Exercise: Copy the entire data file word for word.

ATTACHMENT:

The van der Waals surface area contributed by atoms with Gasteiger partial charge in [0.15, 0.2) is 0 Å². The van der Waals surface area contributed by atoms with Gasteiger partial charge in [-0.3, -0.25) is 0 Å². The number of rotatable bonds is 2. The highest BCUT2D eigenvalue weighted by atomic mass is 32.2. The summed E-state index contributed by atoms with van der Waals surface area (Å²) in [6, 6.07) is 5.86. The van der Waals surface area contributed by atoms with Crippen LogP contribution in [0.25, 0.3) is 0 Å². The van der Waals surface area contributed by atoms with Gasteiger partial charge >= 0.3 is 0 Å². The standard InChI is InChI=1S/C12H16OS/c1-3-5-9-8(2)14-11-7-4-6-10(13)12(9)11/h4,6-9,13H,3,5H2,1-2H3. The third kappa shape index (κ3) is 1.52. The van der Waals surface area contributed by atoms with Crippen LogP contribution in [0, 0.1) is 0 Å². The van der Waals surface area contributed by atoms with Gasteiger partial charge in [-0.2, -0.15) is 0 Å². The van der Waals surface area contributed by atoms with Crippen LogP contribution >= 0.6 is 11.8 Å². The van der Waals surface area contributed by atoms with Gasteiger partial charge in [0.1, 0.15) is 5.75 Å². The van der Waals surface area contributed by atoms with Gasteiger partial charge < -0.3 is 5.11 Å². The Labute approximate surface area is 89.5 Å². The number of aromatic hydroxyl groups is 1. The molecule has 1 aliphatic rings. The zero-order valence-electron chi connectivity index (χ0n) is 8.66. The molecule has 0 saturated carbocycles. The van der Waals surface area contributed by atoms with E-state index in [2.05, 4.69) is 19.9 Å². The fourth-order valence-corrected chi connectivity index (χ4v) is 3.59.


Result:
The van der Waals surface area contributed by atoms with Gasteiger partial charge in [0.15, 0.2) is 0 Å². The van der Waals surface area contributed by atoms with Gasteiger partial charge in [-0.3, -0.25) is 0 Å². The number of rotatable bonds is 2. The highest BCUT2D eigenvalue weighted by atomic mass is 32.2. The summed E-state index contributed by atoms with van der Waals surface area (Å²) in [6, 6.07) is 5.86. The van der Waals surface area contributed by atoms with Crippen LogP contribution in [0.25, 0.3) is 0 Å². The van der Waals surface area contributed by atoms with Gasteiger partial charge >= 0.3 is 0 Å². The standard InChI is InChI=1S/C12H16OS/c1-3-5-9-8(2)14-11-7-4-6-10(13)12(9)11/h4,6-9,13H,3,5H2,1-2H3. The third kappa shape index (κ3) is 1.52. The van der Waals surface area contributed by atoms with Crippen LogP contribution in [0, 0.1) is 0 Å². The van der Waals surface area contributed by atoms with Gasteiger partial charge in [-0.2, -0.15) is 0 Å². The van der Waals surface area contributed by atoms with Crippen LogP contribution >= 0.6 is 11.8 Å². The van der Waals surface area contributed by atoms with Gasteiger partial charge in [0.1, 0.15) is 5.75 Å². The van der Waals surface area contributed by atoms with Gasteiger partial charge < -0.3 is 5.11 Å². The Labute approximate surface area is 89.5 Å². The number of aromatic hydroxyl groups is 1. The molecule has 1 aliphatic rings. The zero-order valence-electron chi connectivity index (χ0n) is 8.66. The molecule has 0 saturated carbocycles. The van der Waals surface area contributed by atoms with E-state index in [2.05, 4.69) is 19.9 Å². The fourth-order valence-corrected chi connectivity index (χ4v) is 3.59.